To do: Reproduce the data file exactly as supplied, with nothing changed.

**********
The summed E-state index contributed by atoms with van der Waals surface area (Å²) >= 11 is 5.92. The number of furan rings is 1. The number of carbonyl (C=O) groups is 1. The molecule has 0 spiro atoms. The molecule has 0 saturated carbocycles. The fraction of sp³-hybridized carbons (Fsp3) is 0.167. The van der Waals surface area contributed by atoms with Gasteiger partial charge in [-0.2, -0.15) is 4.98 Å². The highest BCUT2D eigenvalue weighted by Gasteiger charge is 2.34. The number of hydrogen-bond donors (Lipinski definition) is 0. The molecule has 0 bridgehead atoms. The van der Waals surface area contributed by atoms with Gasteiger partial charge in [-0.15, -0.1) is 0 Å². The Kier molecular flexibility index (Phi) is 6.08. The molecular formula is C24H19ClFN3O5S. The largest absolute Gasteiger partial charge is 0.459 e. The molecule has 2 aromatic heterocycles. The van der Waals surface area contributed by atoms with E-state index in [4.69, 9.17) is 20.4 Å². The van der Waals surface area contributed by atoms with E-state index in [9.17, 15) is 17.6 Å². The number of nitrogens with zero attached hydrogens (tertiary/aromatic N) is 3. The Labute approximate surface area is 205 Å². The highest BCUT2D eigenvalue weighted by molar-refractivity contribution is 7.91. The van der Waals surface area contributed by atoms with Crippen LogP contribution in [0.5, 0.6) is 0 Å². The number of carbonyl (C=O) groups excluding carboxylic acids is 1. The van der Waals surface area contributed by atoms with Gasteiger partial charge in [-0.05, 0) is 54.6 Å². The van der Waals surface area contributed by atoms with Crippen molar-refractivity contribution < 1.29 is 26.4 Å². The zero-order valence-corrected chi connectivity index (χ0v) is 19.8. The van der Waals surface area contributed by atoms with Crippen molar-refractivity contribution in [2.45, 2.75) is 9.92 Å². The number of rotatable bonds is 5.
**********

The summed E-state index contributed by atoms with van der Waals surface area (Å²) >= 11 is 5.92. The number of furan rings is 1. The number of carbonyl (C=O) groups is 1. The molecule has 0 spiro atoms. The molecule has 0 saturated carbocycles. The fraction of sp³-hybridized carbons (Fsp3) is 0.167. The van der Waals surface area contributed by atoms with Gasteiger partial charge in [-0.2, -0.15) is 4.98 Å². The highest BCUT2D eigenvalue weighted by Gasteiger charge is 2.34. The number of hydrogen-bond donors (Lipinski definition) is 0. The molecule has 0 bridgehead atoms. The van der Waals surface area contributed by atoms with Gasteiger partial charge in [-0.15, -0.1) is 0 Å². The Kier molecular flexibility index (Phi) is 6.08. The molecular formula is C24H19ClFN3O5S. The largest absolute Gasteiger partial charge is 0.459 e. The molecule has 2 aromatic heterocycles. The van der Waals surface area contributed by atoms with E-state index in [4.69, 9.17) is 20.4 Å². The van der Waals surface area contributed by atoms with E-state index in [9.17, 15) is 17.6 Å². The number of nitrogens with zero attached hydrogens (tertiary/aromatic N) is 3. The Labute approximate surface area is 205 Å². The highest BCUT2D eigenvalue weighted by molar-refractivity contribution is 7.91. The van der Waals surface area contributed by atoms with Crippen LogP contribution in [0.5, 0.6) is 0 Å². The number of carbonyl (C=O) groups excluding carboxylic acids is 1. The van der Waals surface area contributed by atoms with Gasteiger partial charge in [-0.05, 0) is 54.6 Å². The van der Waals surface area contributed by atoms with Crippen molar-refractivity contribution < 1.29 is 26.4 Å². The zero-order valence-corrected chi connectivity index (χ0v) is 19.8. The van der Waals surface area contributed by atoms with Crippen molar-refractivity contribution in [2.45, 2.75) is 9.92 Å². The number of rotatable bonds is 5.